Q: Please write a column on guardianship/conservatorships for the readers of Senior Voice.
A: I have written several times about this topic, but this is such an important subject, the following is an updated column.
Even though the law has been changed to make a court-appointed guardianship/conservatorship the "last resort," in many Colorado jurisdictions, the cards still seem to be stacked against the individual who finds himself or herself caught up in the process.
Older individuals with decreased capacities and/or "peculiar" behavioral traits, especially if alcohol, dementia, Alzheimer’s, or other physical or psychological problems are involved, and people who do not actively resist when made part of a proceeding are most at risk in many counties. Especially if Social Services becomes involved. Court-appointed visitors, medical evaluators, and even a number of probate judges appear not to apply the spirit or intent of the new law but feel the need to protect the person from himself or herself.
Once in the system, an individual loses control over his or her life, even if it is deemed that on paper a "limited guardianship/conservatorship" was to be established. Thus, the court-appointed fiduciary could direct where the protected person lives, who is allowed to visit, make medical decisions, and of course control assets and income.
Depending upon the judge, abuses involving the fiduciary position may be tolerated even when the protected person objects. I have been called in where a probate judge did not insist on timely reports or push to hold the conservator accountable for funds spent by the conservator for the conservator’s benefit.
Even if the fiduciary does not take a fee, the cost of the proceedings can be an eye-opener, including expenditures for things like bonds, accounting, and asset management costs. And once started, it is extremely difficult to end, although I have been involved in one successful termination. But in that situation, everyone agreed that the person no longer needed protection. However, I got the feeling that the judge could have just as easily gone the other way and continued protected estate.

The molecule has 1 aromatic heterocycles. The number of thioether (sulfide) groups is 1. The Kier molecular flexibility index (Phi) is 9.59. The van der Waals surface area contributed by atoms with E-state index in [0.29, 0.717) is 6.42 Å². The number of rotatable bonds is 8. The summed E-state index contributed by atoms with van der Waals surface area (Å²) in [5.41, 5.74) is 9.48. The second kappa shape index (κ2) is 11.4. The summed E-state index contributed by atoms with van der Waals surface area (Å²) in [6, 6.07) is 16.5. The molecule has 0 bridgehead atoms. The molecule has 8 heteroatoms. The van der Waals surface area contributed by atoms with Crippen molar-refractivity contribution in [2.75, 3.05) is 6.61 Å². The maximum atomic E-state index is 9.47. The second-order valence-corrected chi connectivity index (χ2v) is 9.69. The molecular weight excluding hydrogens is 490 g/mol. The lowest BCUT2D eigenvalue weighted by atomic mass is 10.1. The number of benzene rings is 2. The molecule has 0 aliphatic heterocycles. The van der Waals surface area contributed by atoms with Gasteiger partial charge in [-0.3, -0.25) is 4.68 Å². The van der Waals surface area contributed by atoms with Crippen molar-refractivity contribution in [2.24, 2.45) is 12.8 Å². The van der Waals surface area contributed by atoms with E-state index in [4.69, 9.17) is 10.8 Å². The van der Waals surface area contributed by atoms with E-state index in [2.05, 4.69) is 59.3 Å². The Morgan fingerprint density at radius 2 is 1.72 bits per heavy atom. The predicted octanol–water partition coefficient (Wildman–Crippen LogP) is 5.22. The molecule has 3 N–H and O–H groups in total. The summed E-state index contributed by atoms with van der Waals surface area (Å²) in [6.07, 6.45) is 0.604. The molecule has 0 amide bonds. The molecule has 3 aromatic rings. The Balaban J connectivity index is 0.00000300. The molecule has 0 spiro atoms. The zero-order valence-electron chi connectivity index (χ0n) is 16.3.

Thus, based upon my experience in several different Colorado counties, guardianship/conservatorships should be avoided and for defensive purposes the use of a Durable Power of Attorney should be considered.
A Durable Power of Attorney can be put in place so an agent (someone you pick) has the power to act on your behalf. Yes, a Power of Attorney can be abused but remember getting pulled into Court can be worse. Yes, complete control over the agent by the principal (the affected party) may be impossible. But the possibility of agent abuse of the power can be minimized by picking the right people as agents and by maintaining possession of the Power and only giving the original to the agent when something needs to be done. Thereafter the principal should take back possession of the document.
If an agent refuses to give back the Power, it can be revoked, even if it means going to Court to do so. It is much easier to get an injunction against an agent as opposed to trying to stop the guardianship/conservatorship proceedings once started.
The existence of a Durable Power of Attorney could also be significant to the probate judge, negating the need for a guardianship/conservatorship since arrangements have already been made by the principal. So, confer with the family or trusted friends and decide if the Durable Power of Appointment should be pursued and be mindful of the judicial quicksand waiting if the guardianship/conservatorship process is begun.